Does Mobile Security still Matter? Motorola Droid Pro Invades Blackberry Turf

by Matt Klassen on November 10, 2010

Research in Motion is in trouble; that is unless the consumer oriented phones that have been part of the Great Enterprise Takeover start putting people out of business, begin leaking valuable information to competitors, or perhaps somehow trigger the Apocalypse.

Not only has RIM seen the likes of Dell—among many others—end their exclusive corporate use of the Blackberry, the Waterloo based company is increasingly losing its market share to consumer oriented devices, those not really made for enterprise use in the first place. Beyond that, however, the enterprise mobile market is about to get a lot more crowded as Windows Phone 7 devices are hitting store shelves and Motorola has just announced the release of the new Motorola Droid Pro.

But as more and more consumer oriented smartphones invade the business market; does anyone remember why Blackberry was so popular in the first place? Hell if I know, but I think it had something to do with security.

For those, like myself, who have worked their entire lives to avoid being a cog in the corporate machine, who have no business secrets to hide, and who desire mobile functionality more than mobile security, the draw of the Blackberry line of phones has always been a bit of mystery.

That being said, for companies around the world that have needed high level mobile encryption and mobile security that is second to none, the Blackberry device has really been the only choice, and despite what other mobile companies will say, it still is the only choice.

Sure it’s great that executives across the country are leading the corporate iPhone revolution, demanding that their IT departments find a way to support their fun little Apple device, but what more and more IT departments are discovering is that these phones simply aren’t safe, lacking the ironclad encryption that Blackberry boasts.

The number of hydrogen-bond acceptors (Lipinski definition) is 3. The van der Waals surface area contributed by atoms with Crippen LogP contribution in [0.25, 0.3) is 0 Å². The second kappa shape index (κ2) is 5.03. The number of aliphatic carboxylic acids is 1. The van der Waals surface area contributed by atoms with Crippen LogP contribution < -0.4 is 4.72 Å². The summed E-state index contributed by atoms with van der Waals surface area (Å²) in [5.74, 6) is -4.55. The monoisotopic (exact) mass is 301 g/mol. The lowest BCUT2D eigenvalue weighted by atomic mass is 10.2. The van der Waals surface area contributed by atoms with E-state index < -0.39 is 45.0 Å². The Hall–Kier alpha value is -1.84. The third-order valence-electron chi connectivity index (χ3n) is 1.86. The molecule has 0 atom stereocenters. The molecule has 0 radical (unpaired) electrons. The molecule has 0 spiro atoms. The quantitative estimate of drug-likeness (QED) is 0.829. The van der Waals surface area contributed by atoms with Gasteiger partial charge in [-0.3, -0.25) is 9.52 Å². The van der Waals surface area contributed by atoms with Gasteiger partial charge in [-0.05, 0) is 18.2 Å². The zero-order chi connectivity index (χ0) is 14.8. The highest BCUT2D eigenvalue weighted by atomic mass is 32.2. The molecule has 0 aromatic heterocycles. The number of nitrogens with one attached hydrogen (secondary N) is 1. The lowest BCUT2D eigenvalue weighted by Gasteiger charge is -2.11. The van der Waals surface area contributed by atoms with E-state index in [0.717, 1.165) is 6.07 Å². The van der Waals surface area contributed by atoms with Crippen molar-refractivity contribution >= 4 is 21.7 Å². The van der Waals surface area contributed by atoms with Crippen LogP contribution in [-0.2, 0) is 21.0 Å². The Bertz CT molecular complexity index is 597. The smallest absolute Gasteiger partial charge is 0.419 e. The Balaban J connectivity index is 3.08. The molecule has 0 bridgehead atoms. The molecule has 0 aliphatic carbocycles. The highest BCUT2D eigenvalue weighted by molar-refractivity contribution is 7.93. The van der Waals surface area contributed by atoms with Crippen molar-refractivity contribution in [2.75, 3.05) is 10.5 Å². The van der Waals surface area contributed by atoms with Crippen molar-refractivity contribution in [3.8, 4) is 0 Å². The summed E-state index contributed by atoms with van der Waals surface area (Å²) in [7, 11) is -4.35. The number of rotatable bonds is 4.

Even the newest enterprise specific phones, like Motorola’s Droid Pro, seems to lack the enhanced security features of the Blackberry, meaning that while its surely a capable mobile business device, what it doesn’t offer is peace of mind, something businesses have historically desired above all else.

For its part, the draw of the Droid Pro is that it has been designed as a global business platform, meaning that on top of the fact that users will be able to access voice service in over 220 countries—130 of which offer 3G connectivity—the phone is designed with Quickoffice Mobile suite which syncs perfectly with the office computer.

While all that is nice, the fact remains, phones like the Droid Pro, the iPhone, or any number of other popular mobile devices don’t have the security features that would allow them to be a reliable replacement for the Blackberry. Although this may strike some as good news for RIM it probably comes as cold comfort, as the last thing most corporate customers think of when using their mobile devices is what level of encryption it utilizes.

So while Blackberry is still really the only choice when it comes to high level mobile business security, clearly security is no longer the number one concern of the enterprise market.

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